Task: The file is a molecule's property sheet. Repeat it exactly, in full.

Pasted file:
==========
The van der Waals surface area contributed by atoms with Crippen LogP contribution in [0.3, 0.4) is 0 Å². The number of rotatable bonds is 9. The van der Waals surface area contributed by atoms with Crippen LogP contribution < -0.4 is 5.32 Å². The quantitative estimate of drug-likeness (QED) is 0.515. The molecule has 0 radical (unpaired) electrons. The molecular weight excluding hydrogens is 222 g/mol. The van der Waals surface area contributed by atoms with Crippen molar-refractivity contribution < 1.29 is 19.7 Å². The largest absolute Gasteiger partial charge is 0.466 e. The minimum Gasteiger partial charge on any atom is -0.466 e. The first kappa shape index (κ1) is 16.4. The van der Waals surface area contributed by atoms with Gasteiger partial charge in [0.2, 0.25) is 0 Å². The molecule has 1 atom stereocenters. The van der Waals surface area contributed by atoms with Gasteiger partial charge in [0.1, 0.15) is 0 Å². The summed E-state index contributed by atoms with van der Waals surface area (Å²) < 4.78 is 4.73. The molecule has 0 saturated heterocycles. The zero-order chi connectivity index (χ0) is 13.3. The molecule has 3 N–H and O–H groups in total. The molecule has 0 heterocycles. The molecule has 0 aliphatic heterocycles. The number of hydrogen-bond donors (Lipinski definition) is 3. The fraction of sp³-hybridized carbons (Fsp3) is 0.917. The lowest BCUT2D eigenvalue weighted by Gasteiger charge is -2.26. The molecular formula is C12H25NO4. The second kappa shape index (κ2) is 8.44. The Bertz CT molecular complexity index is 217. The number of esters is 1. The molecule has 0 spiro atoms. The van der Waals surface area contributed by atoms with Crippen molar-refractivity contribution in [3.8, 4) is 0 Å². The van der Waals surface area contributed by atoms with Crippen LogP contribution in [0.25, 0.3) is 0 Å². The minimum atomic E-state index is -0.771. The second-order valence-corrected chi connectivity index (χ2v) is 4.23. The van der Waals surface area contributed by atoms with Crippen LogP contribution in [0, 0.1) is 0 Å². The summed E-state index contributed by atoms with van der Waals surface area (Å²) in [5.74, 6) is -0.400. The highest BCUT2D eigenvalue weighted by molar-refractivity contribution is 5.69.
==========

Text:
The van der Waals surface area contributed by atoms with Crippen LogP contribution in [0.3, 0.4) is 0 Å². The number of rotatable bonds is 9. The van der Waals surface area contributed by atoms with Crippen LogP contribution < -0.4 is 5.32 Å². The quantitative estimate of drug-likeness (QED) is 0.515. The molecule has 0 radical (unpaired) electrons. The molecular weight excluding hydrogens is 222 g/mol. The van der Waals surface area contributed by atoms with Crippen molar-refractivity contribution < 1.29 is 19.7 Å². The largest absolute Gasteiger partial charge is 0.466 e. The minimum Gasteiger partial charge on any atom is -0.466 e. The first kappa shape index (κ1) is 16.4. The van der Waals surface area contributed by atoms with Gasteiger partial charge in [0.2, 0.25) is 0 Å². The molecule has 1 atom stereocenters. The van der Waals surface area contributed by atoms with Gasteiger partial charge in [0.1, 0.15) is 0 Å². The summed E-state index contributed by atoms with van der Waals surface area (Å²) < 4.78 is 4.73. The molecule has 0 saturated heterocycles. The zero-order chi connectivity index (χ0) is 13.3. The molecule has 3 N–H and O–H groups in total. The molecule has 0 heterocycles. The molecule has 0 aliphatic heterocycles. The number of hydrogen-bond donors (Lipinski definition) is 3. The fraction of sp³-hybridized carbons (Fsp3) is 0.917. The lowest BCUT2D eigenvalue weighted by Gasteiger charge is -2.26. The molecular formula is C12H25NO4. The second kappa shape index (κ2) is 8.44. The Bertz CT molecular complexity index is 217. The number of esters is 1. The molecule has 0 spiro atoms. The van der Waals surface area contributed by atoms with Crippen molar-refractivity contribution in [3.8, 4) is 0 Å². The van der Waals surface area contributed by atoms with Crippen LogP contribution in [0.25, 0.3) is 0 Å². The minimum atomic E-state index is -0.771. The second-order valence-corrected chi connectivity index (χ2v) is 4.23. The van der Waals surface area contributed by atoms with Crippen LogP contribution in [0, 0.1) is 0 Å². The summed E-state index contributed by atoms with van der Waals surface area (Å²) in [5.74, 6) is -0.400. The highest BCUT2D eigenvalue weighted by molar-refractivity contribution is 5.69.